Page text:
Madeleine Isaksson's Infra for Duo Gelland is partly inspired by Roland Barthe's A Lover's Discourse (1977). The music has to do with that which exceeds one's control, the feeling of living with no safety net - and that is also how the work has been written. The different parts succeed each other like the bullets in an ammunition belt, and express conditions that are partly related to direction, partly to loneliness and alienation. One violin's G string has been tuned down to a F and on the other, the E has been tuned down to E flat. Other flageolette tones also appear in this way, as does an additional brittleness that makes the interplay between instruments loaded, open and unpredictable. The two instruments each play on one of the three eight-tone scales that are evenly distributed over an octave, including quarter-tones, but as such they never play exactly the same scale or exactly the same notes. In their longing for unity and integration, they simultaneously express their loneliness. This is also expressed in Barthe's passionate and evasive text: "During a life devoted to love, figures appear in the lover's head without order, for they always depend on chance (outwardly or inwardly). On each such occasion (that 'happens' to the lover), to the loving person delves images of the mind, according to need. The figures flare up, tremor like a sound deprived of all melody - or are repeated ad nauseam, like the theme of some persistent tune."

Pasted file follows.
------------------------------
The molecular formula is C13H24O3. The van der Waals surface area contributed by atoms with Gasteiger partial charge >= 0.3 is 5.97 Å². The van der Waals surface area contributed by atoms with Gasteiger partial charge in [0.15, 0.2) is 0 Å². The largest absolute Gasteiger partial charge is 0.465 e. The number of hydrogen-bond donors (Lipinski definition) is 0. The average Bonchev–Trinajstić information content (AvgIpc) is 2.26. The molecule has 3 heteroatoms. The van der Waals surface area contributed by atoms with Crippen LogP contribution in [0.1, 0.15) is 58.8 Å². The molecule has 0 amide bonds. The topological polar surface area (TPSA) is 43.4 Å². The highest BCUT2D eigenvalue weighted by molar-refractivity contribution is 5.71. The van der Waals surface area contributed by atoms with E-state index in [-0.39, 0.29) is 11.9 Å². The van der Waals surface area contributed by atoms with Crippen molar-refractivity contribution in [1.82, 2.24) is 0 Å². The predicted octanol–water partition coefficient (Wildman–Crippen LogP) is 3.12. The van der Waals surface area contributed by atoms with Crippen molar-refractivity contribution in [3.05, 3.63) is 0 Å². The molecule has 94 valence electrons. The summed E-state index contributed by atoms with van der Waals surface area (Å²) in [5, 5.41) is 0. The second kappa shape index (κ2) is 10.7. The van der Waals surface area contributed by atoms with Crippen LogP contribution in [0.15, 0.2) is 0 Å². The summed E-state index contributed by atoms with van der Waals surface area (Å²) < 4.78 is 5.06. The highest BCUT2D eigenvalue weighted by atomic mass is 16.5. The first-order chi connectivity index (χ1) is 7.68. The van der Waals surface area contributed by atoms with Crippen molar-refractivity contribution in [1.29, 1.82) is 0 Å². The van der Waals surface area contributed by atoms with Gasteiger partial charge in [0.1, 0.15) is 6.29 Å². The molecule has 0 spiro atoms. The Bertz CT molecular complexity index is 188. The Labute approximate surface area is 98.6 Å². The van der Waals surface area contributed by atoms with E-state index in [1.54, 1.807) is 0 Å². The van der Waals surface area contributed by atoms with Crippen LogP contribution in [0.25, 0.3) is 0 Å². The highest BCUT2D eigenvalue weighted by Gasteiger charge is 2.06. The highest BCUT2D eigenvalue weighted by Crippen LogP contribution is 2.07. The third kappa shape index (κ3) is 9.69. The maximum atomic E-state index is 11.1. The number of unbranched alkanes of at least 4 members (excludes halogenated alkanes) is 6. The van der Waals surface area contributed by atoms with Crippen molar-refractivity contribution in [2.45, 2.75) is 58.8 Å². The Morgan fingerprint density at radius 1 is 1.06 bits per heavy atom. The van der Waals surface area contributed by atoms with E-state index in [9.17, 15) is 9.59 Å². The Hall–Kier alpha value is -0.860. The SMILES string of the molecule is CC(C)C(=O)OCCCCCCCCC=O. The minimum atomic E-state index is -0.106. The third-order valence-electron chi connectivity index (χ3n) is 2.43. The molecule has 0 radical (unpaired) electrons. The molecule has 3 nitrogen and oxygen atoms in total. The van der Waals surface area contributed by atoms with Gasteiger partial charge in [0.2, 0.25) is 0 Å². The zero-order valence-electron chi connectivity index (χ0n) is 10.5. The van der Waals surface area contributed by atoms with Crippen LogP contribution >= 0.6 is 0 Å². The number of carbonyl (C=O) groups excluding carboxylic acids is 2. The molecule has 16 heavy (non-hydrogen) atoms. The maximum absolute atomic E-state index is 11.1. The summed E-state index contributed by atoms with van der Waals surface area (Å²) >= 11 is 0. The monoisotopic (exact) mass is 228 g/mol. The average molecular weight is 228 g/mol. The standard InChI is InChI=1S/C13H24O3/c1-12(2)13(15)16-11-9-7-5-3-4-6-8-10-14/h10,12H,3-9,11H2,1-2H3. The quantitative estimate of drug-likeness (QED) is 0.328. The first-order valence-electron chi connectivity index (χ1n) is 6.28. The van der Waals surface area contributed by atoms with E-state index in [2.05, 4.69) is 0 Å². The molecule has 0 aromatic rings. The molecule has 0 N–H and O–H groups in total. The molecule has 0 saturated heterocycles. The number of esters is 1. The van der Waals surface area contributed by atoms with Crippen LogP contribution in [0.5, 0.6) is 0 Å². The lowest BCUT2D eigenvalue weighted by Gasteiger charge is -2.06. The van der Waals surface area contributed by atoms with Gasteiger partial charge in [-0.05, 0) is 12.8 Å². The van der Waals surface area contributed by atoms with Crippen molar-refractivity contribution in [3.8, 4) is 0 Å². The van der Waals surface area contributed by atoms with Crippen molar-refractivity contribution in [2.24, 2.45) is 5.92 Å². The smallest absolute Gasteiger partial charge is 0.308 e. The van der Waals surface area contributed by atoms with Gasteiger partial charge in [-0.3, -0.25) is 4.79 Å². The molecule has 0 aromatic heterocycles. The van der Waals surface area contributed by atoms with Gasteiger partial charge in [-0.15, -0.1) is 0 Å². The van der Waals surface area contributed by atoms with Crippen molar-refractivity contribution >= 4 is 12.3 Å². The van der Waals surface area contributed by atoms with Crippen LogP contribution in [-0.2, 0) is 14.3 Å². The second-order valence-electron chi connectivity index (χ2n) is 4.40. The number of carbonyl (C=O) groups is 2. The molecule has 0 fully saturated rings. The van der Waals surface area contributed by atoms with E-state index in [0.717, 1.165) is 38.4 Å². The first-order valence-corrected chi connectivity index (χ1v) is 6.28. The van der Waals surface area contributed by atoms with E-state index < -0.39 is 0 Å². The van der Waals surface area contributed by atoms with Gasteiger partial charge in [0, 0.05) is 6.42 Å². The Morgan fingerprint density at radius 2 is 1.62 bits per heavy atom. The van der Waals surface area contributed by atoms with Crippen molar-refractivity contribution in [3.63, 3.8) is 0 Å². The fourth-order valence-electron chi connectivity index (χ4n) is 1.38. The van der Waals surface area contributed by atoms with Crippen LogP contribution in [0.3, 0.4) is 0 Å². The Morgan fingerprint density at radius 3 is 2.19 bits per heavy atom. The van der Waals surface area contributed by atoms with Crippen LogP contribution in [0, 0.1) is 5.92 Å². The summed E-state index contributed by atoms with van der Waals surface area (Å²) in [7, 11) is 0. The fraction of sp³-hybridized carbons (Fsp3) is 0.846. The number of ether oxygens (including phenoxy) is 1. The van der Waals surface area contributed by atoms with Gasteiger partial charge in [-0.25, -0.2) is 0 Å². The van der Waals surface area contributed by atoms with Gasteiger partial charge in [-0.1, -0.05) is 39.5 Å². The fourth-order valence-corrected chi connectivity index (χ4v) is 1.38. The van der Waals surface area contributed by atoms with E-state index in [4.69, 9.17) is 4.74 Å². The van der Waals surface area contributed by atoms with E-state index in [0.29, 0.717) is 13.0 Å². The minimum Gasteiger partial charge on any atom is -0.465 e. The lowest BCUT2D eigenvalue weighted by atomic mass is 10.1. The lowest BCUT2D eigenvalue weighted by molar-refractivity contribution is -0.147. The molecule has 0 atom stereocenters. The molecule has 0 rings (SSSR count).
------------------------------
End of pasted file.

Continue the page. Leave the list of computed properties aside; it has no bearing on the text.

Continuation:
© Magnus Haglund (Stockholm New Music Festival catalogue , 2008)